I traveled to my mother’s shtetl—which is now a medium-sized Soviet-era city—long before I thought about writing My Mother’s Wars. (I was there in 1996, while I was writing I Begin My Life All Over, a book about the Hmong; and I describe my visit in the epilogue of that book, where I compare the fate of the Hmong with that of the European Jews.) In 1945, the Soviets, who drove the Nazis out, took eye-witness testimonies from people who saw the murder in July 1941 of the Jews of my mother’s shtetl. The testimonies are kept in the Preili city archives, and I was given a transcript (which I had to have translated, of course) by the man who was mayor in 1996 who was incredibly helpful and kind during my visit. The testimonies helped me create one of the scenes in the book that was about my mother’s youngest sister. My mother’s brother had been living in the big city of Riga when the Nazis invade Latvia. I knew before I began writing the book that he’d been killed in 1941; I relied on published research to create a scene of his end.

You say in the afterword of the book “memories of my mother and Aunt Ray provided the emotional truth” for this book. How much piecing together or filling in of narrative holes did you have to do when writing this memoir?

My mother and my aunt told me stories, and I also overheard things they said to each other about incidents and events before I was born. I knew so much in a general way; but I had to fill in specifics in order to write the book. For example, my mother told me that when she was young she loved to dance and was so good at it that people would stop on the dance floor and watch her. She said that when she first came to America she went to the dance halls on the Lower East Side of New York. But I don’t think she ever told me the names of the dances she did or what the dance halls looked like or what they were called. To create scenes about what her dance hall experiences might have been, I had to do research about popular dances and dance halls in the early decades of the twentieth century. I had to fill in a lot of the narrative holes.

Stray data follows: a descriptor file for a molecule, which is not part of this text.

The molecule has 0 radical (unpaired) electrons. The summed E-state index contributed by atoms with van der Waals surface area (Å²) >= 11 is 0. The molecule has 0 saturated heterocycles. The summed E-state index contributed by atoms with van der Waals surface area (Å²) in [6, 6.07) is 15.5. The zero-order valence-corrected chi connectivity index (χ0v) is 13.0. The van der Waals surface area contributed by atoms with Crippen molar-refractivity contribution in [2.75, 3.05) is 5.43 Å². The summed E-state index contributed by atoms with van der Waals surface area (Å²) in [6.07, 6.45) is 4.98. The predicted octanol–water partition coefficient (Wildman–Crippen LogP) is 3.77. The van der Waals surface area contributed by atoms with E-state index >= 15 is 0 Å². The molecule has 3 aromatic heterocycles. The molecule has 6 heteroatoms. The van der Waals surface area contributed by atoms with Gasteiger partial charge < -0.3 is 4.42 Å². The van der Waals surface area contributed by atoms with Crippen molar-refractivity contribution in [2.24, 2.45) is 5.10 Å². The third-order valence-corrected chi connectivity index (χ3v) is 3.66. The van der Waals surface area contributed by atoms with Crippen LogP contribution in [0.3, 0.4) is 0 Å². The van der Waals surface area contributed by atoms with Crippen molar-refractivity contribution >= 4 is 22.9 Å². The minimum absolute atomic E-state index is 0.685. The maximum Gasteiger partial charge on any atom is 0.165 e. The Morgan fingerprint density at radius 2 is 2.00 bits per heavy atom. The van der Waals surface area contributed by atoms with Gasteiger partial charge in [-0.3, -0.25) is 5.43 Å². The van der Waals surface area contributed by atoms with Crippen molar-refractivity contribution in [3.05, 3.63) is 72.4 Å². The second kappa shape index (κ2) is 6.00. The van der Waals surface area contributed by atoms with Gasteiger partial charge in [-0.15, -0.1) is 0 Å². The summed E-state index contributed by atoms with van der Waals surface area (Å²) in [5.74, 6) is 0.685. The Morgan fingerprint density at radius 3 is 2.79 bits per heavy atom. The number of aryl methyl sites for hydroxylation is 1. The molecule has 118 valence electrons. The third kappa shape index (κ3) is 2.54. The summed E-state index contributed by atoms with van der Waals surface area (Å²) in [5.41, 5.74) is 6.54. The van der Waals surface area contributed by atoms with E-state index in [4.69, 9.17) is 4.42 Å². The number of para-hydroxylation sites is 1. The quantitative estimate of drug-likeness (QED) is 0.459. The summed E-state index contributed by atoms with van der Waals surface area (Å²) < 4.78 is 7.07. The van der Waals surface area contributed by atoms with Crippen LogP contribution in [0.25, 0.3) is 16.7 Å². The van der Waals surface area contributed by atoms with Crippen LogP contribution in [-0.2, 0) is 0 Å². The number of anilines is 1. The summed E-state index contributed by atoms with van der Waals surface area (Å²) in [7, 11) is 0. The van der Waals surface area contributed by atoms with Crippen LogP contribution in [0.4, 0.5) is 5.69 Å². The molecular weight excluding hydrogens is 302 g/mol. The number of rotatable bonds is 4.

I wouldn’t call My Mother’s Wars a “memoir”—the book ends with my birth, so I wasn’t an eyewitness to any of it. I’ve tried to reconstruct my mother’s life based on the stories I was told, the research that I did, and what I saw and felt from her while I was growing up.

Is there a genre you think your book falls into or does it go beyond genre? Is it a work that can’t really be categorized?

On the dust jacket the editor wrote that My Mother’s Wars is the memoir my mother might have written had she been able to. I suppose that classifies my book as an “imaginary memoir,” but that term doesn’t feel quite right. It’s a book about my mother in which I speculate, based on research and imagination, on what I don’t know for certain: a “speculative biography”? But “biography” doesn’t sufficiently suggest the techniques of “creative nonfiction” that I use–that is, setting scenes, creating dialogue, etc. I don’t think the book fits neatly into a named genre.

Your mother was a very sympathetic character despite her sometimes maddening choices. How were you able to write about her with such compassion? Did writing the book inform how you viewed your own relationship with her?

She did make some “maddening choices”; and I spent a lot of my young womanhood thinking that if I had become in any way strong it was because of her negative example. I would never do the foolish things she did, I told myself. But the years and a lot of reflection led to me understand that she was incredibly strong in ways I didn’t even consider earlier. What must it have been like to come to America by yourself at the age of seventeen, not speaking a word of English? What must it have been like to drag yourself to work in the garment factories for subsistence wages, to do that for much of your life—and to count yourself lucky that you even had a job? What must it have been like to decide to have a child out of wedlock in 1940, when unwed mothers were pariahs, and when you were already forty-three years old?

Through most of my life I loved my mother very much, but I thought she was pathetic. Thinking deeply about her and writing about her has made me understand the ways in which she was truly heroic.

Amy Gall photo

About: Amy Gall

Amy Gall received her MFA in fiction from The New School in 2012. Her work has been published in The Frisky, Poets & Writers and is forthcoming in the anthology 'Queer Landscapes'. She is currently working on a novel about cryogenically frozen lesbians. You can read an excerpt from that and more at: